- Requests to provide personal information or credentials via an email response or form. All central and distributed campus Information Technology resources are trained not to ask for a user’s personal credential information (i.e. password to your NetID account) nor should you provide it. Ever.
- Do not trust links in email (or texts)
- From a computer, use your mouse pointer to hover over a link to view the actual web address which should appear at the bottom of the browser window or in a pop-up. Suspicious links will attempt to redirect you to an unrelated site. (If you are suspicious of an email when on a mobile device, wait to look at it from a computer if possible to use this technique.)
- A safer approach is to manually type a known website into your browser. For example, if you receive an email purporting to be from your bank, use your browser to type in the address of your bank directly instead of clicking the link.
- Do not trust attachments
- If the attachment is unexpected or has a suspicious name or file extension, the sender’s account may have been compromised. Call the sender to verify the attachment before opening.
- Do not call phone numbers listed in emails from unfamiliar senders
- Reference a reliable source such as a billing statement or go directly to the company’s web site to obtain the number.
- Assess the greeting
- Was the greeting vague such as “Valued Customer”? Legitimate businesses that have your customer information will often use a more personal greeting with your first and last name.
- Be mindful of the tone
- Attackers typically attempt to create a sense of urgency to trick the recipient into thinking that they must take action immediately which also serves to distract you from assessing the legitimacy of the request.
SPAM is unsolicited email as related to advertising, service offerings, social or political causes, etc. SPAM will not typically ask you to provide any information or ask for your personal or account related information via a reply or upon clicking a link. SPAM can simply be deleted or you can mark the message as SPAM in Gmail or in your preferred messaging client. While it may be annoying to receive, SPAM is not generally considered an information security concern and does not need to be reported to the IT Service Desk.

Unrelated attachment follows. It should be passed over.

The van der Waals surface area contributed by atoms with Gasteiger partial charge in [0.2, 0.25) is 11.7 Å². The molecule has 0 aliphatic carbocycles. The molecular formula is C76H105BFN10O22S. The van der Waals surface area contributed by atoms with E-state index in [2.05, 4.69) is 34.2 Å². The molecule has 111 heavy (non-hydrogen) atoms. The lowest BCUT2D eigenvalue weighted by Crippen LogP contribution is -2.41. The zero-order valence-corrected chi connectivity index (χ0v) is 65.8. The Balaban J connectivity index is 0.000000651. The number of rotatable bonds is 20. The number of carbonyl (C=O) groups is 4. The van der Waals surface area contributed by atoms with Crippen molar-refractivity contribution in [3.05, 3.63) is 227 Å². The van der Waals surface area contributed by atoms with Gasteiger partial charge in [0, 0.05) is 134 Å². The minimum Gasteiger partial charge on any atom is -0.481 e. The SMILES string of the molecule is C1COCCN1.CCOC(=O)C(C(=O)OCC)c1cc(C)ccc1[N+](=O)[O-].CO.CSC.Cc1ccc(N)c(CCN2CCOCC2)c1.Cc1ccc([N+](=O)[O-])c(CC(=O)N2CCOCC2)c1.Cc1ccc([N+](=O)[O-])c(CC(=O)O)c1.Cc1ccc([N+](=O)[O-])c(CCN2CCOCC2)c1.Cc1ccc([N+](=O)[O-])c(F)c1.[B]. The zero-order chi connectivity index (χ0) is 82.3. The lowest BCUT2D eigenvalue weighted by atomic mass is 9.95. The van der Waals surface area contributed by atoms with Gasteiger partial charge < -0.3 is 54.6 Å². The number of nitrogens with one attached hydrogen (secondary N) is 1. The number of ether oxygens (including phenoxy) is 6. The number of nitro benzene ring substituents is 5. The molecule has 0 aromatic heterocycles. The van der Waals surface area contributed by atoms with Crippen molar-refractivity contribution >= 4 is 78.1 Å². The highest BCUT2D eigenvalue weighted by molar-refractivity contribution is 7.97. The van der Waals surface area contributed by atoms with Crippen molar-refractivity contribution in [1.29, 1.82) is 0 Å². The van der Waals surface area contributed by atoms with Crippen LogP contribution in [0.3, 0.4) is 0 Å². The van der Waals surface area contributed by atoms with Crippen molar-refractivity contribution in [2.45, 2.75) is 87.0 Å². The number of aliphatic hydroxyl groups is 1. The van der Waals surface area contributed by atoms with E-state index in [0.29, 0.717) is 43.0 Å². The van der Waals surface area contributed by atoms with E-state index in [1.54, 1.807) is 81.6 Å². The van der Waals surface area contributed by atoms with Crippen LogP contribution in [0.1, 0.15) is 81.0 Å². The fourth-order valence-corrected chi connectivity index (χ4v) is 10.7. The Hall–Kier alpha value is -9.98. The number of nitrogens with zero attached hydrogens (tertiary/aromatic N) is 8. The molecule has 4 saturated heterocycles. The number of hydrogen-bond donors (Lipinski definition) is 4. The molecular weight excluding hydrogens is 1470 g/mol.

Phishing is an email, phone call, or text message based attack that is sent with the intention of deceiving the recipient into providing information. Potential phishing emails are an information security concern, however, only if the recipient has reacted to the attempt by:
- Providing any information or credentials via email reply or clicking on a link in the email and submitting information to a web page or form.
- Downloading and/or opening any attachments in the email or downloading any files resulting from clicking on a link in the email.
If you only opened (read) but did not otherwise interact with a potential phishing message as described above, the message does not need to be reported to the IT Service Desk. If you are using Gmail, you can report the message to Google:
- While viewing the message, click on the three vertical dots on the upper-right of the message.
- Click “Report phishing”
If this does not automatically remove the email from your inbox, you may proceed to delete the email.
If you did interact with the message (i.e. click links, open attachments, or provide information), please see the first section above, “What to Do If You Believe You Have Fallen for a Phishing Attempt“.